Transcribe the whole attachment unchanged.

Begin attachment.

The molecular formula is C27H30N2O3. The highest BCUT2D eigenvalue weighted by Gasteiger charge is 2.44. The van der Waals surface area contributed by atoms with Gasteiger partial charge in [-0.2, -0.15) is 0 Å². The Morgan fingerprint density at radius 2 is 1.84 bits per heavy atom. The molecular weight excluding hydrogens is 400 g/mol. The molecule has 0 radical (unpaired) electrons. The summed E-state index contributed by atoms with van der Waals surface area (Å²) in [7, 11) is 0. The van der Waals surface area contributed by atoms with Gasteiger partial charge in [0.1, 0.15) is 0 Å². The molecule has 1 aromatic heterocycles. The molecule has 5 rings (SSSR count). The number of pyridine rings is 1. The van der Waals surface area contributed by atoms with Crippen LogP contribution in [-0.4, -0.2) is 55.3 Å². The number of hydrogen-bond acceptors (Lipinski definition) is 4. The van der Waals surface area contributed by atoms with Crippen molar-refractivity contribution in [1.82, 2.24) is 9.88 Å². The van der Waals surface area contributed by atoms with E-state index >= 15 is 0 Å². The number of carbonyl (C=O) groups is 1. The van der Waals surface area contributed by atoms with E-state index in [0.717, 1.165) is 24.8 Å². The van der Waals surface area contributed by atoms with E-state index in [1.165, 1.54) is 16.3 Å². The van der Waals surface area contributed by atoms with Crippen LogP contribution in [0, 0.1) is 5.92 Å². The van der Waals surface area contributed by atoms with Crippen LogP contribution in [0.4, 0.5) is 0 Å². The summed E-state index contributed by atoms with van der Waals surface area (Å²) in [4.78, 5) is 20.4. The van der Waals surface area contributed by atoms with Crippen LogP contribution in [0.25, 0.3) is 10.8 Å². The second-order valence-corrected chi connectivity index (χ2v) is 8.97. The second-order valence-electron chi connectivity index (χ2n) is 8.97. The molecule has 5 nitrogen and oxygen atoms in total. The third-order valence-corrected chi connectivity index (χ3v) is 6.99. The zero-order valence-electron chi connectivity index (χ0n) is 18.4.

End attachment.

The molecular formula is C27H30N2O3. The highest BCUT2D eigenvalue weighted by Gasteiger charge is 2.44. The van der Waals surface area contributed by atoms with Gasteiger partial charge in [-0.2, -0.15) is 0 Å². The Morgan fingerprint density at radius 2 is 1.84 bits per heavy atom. The molecular weight excluding hydrogens is 400 g/mol. The molecule has 0 radical (unpaired) electrons. The summed E-state index contributed by atoms with van der Waals surface area (Å²) in [7, 11) is 0. The van der Waals surface area contributed by atoms with Gasteiger partial charge in [0.1, 0.15) is 0 Å². The molecule has 1 aromatic heterocycles. The molecule has 5 rings (SSSR count). The number of pyridine rings is 1. The van der Waals surface area contributed by atoms with Crippen LogP contribution in [-0.4, -0.2) is 55.3 Å². The number of hydrogen-bond acceptors (Lipinski definition) is 4. The van der Waals surface area contributed by atoms with Crippen molar-refractivity contribution in [1.82, 2.24) is 9.88 Å². The van der Waals surface area contributed by atoms with E-state index >= 15 is 0 Å². The number of carbonyl (C=O) groups is 1. The van der Waals surface area contributed by atoms with E-state index in [0.717, 1.165) is 24.8 Å². The van der Waals surface area contributed by atoms with E-state index in [1.165, 1.54) is 16.3 Å². The van der Waals surface area contributed by atoms with Crippen LogP contribution in [0, 0.1) is 5.92 Å². The van der Waals surface area contributed by atoms with Crippen LogP contribution in [0.4, 0.5) is 0 Å². The summed E-state index contributed by atoms with van der Waals surface area (Å²) in [4.78, 5) is 20.4. The van der Waals surface area contributed by atoms with Crippen LogP contribution in [0.25, 0.3) is 10.8 Å². The second-order valence-corrected chi connectivity index (χ2v) is 8.97. The second-order valence-electron chi connectivity index (χ2n) is 8.97. The molecule has 5 nitrogen and oxygen atoms in total. The third-order valence-corrected chi connectivity index (χ3v) is 6.99. The zero-order valence-electron chi connectivity index (χ0n) is 18.4.